In the case example, if cognitive screening was not performed, can the physician truly trust that Mrs Smith does not have dysphagia or active dental issues, which are contraindications for alendronate? Can Mrs Smith reliably follow the precautionary instructions to take the alendronate with a tall glass of water while remaining in a sitting or standing position for at least 30 minutes afterwards? Does the patient have evidence of significant inattention, so that triage to the urgent care might be the more appropriate treatment course?

With the expanded use of TAs and the dearth of evidence-based TA guidelines, physicians must proceed in ways that are intuitive in the care of older adults. Virtual visits require patient attention and memory, thus these should be considered the VVSs. The absence of evidence on screening for cognitive impairment in the virtual realm should direct future research.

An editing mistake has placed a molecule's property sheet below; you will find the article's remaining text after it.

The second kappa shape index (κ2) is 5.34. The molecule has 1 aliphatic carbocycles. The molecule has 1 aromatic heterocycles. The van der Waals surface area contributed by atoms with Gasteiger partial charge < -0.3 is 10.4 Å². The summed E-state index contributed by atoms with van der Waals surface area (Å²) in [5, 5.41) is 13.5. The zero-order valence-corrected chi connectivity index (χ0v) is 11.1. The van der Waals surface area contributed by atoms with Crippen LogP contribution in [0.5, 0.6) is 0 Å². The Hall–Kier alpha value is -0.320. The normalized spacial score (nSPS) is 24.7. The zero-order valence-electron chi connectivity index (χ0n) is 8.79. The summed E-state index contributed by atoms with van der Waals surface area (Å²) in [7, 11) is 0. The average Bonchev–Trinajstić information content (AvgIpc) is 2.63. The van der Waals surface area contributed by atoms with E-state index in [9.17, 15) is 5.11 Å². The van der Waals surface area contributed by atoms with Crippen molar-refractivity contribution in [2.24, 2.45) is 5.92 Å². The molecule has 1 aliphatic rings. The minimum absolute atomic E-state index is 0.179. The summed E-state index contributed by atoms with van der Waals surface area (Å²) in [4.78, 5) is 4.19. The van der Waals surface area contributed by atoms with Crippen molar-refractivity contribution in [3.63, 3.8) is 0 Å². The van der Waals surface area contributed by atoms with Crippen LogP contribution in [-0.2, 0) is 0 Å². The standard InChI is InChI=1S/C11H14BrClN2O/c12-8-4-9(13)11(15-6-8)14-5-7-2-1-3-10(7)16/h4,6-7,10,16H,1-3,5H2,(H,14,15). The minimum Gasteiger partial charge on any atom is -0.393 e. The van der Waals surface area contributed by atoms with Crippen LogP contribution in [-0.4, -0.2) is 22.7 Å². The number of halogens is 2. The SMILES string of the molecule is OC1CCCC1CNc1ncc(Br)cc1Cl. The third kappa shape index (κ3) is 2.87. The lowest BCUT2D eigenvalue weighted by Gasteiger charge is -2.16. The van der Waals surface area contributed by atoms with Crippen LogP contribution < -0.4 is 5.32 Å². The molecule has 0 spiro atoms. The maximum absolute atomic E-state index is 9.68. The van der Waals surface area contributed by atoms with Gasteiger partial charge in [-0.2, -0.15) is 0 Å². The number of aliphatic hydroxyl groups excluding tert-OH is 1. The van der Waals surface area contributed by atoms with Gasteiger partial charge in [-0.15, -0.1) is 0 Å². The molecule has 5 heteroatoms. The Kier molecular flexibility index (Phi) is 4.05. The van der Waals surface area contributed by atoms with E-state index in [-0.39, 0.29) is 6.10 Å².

Disclosure Statement

The author(s) have no conflicts of interest to disclose.

Funding Statement

No funding was provided for this work.

Acknowledgments

Kathleen Louden, ELS, of Louden Health Communications performed a primary copy edit.

Author Affiliations

1Department of Internal Medicine, Kaiser Permanente West Los Angeles Medical Center, Los Angeles, CA

2Department of Clinical Science, Kaiser Permanente Bernard J Tyson School of Medicine, Pasadena, CA

Corresponding Author

Eric A Lee, MD (Eric.A.Lee@KP.org)

Author Contributions

Eric A Lee, MD, and Michael H Kanter, MD, both conceived and developed the theme and reviewed the literature for this article.